Trending: Double-Breasted Blazers

Above (L-R): Prada spring/summer 2014 runway, Instagram of Henrik Lundqvist at Press Conference, May 29, 2014
Above (L-R): Prada spring/summer 2014 runway, Instagram of Henrik Lundqvist at Press Conference, May 29, 2014

Seen effortlessly strutting on the spring/summer 2014 Prada runway, the double-breasted blazer (DB) has made its way into fashion again.

Because of the DB’s nearly identical look to the traditional (single-breasted) blazer, in theory, both blazers should exhibit a similar expression. What could be so different about adding a column of buttons? However, in reality, this minimal detail creates a dramatically different image—so often the case with fashion. So distinctive is the DB image that men often steer away from them as it’s considered to be too severe.

Typically the DB is sported on (1) more formal, old-fashioned occasions as it creates quite a polished presentation, or (2) more Mafioso businessmen as it can have severe and boxy shoulders emitting an intimidating persona—perfect when you’re trying to rob a bank, not so much for the rest of the day. So, designers understood that in order to bring back the DB it will need to change and evolve. And that’s exactly what happened, with the DB taking an unexpected (and wear-worthy) turn. Taking off its stuffy vibe, the DB is dressed down in playful, solid colors (think blues and greens) and oversized silhouettes. For a breezier feeling, many are now designed in lightweight fabrics, like cotton or linen. As for styling, keep with the relaxed tone and leave buttons undone. Underneath the blazer, go simple with a crew neck tee or more high fashion with a fitted, floral button-up. For those of you who are already acquainted with the DB, try pairing it with a pair of tailored Bermuda shorts. If this is the beginning of the DB entering the trend cycle again, you may as well get one early?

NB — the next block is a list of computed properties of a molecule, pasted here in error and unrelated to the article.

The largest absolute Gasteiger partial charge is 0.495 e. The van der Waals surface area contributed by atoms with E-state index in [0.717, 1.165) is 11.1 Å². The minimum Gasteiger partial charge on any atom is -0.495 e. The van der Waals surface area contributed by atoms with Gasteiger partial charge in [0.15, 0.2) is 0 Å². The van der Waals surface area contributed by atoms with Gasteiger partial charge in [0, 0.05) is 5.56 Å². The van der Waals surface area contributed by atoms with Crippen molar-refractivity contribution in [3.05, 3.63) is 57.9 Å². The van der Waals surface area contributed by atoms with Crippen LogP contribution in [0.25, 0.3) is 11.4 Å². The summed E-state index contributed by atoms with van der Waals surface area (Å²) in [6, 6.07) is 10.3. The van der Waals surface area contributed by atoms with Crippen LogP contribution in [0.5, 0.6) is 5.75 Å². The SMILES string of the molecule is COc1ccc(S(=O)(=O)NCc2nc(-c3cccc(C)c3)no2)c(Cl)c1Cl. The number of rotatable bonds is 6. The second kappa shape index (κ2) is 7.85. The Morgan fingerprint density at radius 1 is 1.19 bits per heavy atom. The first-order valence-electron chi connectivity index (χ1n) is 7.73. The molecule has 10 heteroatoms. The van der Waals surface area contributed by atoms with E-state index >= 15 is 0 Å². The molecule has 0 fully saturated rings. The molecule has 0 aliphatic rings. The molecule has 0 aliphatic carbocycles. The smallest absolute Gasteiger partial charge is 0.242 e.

Julie Rubinger

Julie Rubinger is a Toronto-based fashion writer. With a Masters in Communication and Design from Ryerson’s School of Fashion, Julie writes for publications like Canadian Living and The Genteel. Amongst her writing, Julie also continues to work as a wardrobe stylist for la closette. For further information about Julie and her fashion theory-obsessed life, go to or follow her on Twitter at: @julesrubinger

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